Everyone can see the obvious differences in behavior between adults and juveniles throughout the animal kingdom, and teenage humans can be erratic, indecisive, and unreliable. As it turns out, researchers have found this same behavior in teenage worms.
Scientists at Salk Institute published a study in eNeuro suggesting the adolescent brains of C. elegans mature to more stable adult brains by changing which brain cells they use to generate behavior. Although roundworms are much simpler organisms than humans – with only 302 neurons to humans’ almost 100 billion – the researchers believe their findings may ring true for humans as well. C. elegans are an extremely common species examined for these types of studies, as their basic neurological circuitry has many similarities to ours.
The researchers studied how the worms reacted to the introduction of a food source. The teenage worms meandered and had no urgency in getting to food, if they got there at all. Meanwhile, adult worms usually made a beeline towards the food source. When a repellant was introduced, both worm types moved away from it, demonstrating that the adolescents’ senses aren’t impaired, just different from older worms’.
Laura Hale, a researcher at Salk and first author of the paper, said, “It’s like the younger worms are angsty teens. To watch their behavior, it’s as though they say, ‘Yeah, I know I’m supposed to go over there but I just don’t feel like it.’”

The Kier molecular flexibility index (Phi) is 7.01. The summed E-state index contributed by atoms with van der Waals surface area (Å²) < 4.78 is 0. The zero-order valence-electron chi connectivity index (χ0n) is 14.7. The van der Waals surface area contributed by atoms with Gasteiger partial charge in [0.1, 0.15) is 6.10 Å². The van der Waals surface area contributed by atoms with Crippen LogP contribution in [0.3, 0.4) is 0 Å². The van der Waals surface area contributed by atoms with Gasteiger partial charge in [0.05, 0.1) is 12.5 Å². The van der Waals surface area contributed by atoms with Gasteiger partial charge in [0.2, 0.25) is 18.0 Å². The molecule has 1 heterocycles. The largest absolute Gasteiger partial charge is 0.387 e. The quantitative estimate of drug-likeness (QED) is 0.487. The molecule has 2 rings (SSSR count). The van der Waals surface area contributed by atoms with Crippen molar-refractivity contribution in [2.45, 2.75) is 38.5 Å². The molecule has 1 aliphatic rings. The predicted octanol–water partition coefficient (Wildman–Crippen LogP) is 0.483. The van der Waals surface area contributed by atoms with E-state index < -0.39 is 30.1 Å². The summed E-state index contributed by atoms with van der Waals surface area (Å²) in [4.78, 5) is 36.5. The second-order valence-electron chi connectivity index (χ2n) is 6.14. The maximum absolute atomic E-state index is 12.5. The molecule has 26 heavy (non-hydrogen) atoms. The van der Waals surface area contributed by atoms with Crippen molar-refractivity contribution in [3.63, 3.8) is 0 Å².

It’s not as if the adolescent worms have somewhere better to be like a rock concert, house party, or other teenage attraction. Rather, scientists believe this ambivalent behavior allows the young worms to stay flexible to an uncertain world, while adult worms exhibit more efficient behavior for the world they matured in.
The Salk team believes the adolescents’ broad preferences give them evolutionary flexibility in a changing world. If the teenage worms have a strong preference for a certain food but sources of that food are depleted, they will starve. But if they are interested in a variety of food sources, they can adjust their tastes to what is available. Having learned what foods are available, adults can afford to be choosier. Scientists believe the adult behavior results from the combination of neuronal inputs, whereas adolescent behavior results from the firing of just a single neuron pair.
This discovery may provide insight into the basis of neurological development and help us better understand the human brain and disease. Sreekanth Chalasani, associate professor at Salk’s Molecular Neurobiology Laboratory and senior author of the paper, concluded, “These results support the idea that evolution works by making a juvenile plastic to learn a lot of things; then making an adult tuned to take advantage of that learning. Instead of merely being rebellious, teens – both humans and worms – may just be staying flexible to adapt to an unpredictable world.”